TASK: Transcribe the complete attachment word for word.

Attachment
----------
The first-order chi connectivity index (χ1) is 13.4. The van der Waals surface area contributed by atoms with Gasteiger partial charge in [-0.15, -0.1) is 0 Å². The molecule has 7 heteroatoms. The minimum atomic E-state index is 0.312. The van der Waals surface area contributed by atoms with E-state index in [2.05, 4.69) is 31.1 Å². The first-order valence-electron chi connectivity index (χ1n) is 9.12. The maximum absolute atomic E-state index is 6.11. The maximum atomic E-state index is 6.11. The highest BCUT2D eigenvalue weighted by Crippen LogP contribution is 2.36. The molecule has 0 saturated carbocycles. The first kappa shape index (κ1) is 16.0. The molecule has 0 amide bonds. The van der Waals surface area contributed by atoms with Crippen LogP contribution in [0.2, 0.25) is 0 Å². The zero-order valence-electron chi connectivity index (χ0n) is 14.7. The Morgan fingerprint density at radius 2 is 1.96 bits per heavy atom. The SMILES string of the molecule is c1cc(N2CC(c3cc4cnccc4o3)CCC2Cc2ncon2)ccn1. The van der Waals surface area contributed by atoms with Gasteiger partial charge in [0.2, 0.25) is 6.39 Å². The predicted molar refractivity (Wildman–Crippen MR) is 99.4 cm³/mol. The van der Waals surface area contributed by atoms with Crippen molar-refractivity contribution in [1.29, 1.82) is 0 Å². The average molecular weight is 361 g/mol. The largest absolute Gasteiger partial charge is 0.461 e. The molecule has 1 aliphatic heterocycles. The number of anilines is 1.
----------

The first-order chi connectivity index (χ1) is 13.4. The van der Waals surface area contributed by atoms with Gasteiger partial charge in [-0.15, -0.1) is 0 Å². The molecule has 7 heteroatoms. The minimum atomic E-state index is 0.312. The van der Waals surface area contributed by atoms with E-state index in [2.05, 4.69) is 31.1 Å². The first-order valence-electron chi connectivity index (χ1n) is 9.12. The maximum absolute atomic E-state index is 6.11. The maximum atomic E-state index is 6.11. The highest BCUT2D eigenvalue weighted by Crippen LogP contribution is 2.36. The molecule has 0 saturated carbocycles. The first kappa shape index (κ1) is 16.0. The molecule has 0 amide bonds. The van der Waals surface area contributed by atoms with Crippen LogP contribution in [0.2, 0.25) is 0 Å². The zero-order valence-electron chi connectivity index (χ0n) is 14.7. The Morgan fingerprint density at radius 2 is 1.96 bits per heavy atom. The SMILES string of the molecule is c1cc(N2CC(c3cc4cnccc4o3)CCC2Cc2ncon2)ccn1. The van der Waals surface area contributed by atoms with Gasteiger partial charge in [0.2, 0.25) is 6.39 Å². The predicted molar refractivity (Wildman–Crippen MR) is 99.4 cm³/mol. The van der Waals surface area contributed by atoms with Crippen molar-refractivity contribution in [1.29, 1.82) is 0 Å². The average molecular weight is 361 g/mol. The largest absolute Gasteiger partial charge is 0.461 e. The molecule has 1 aliphatic heterocycles. The number of anilines is 1.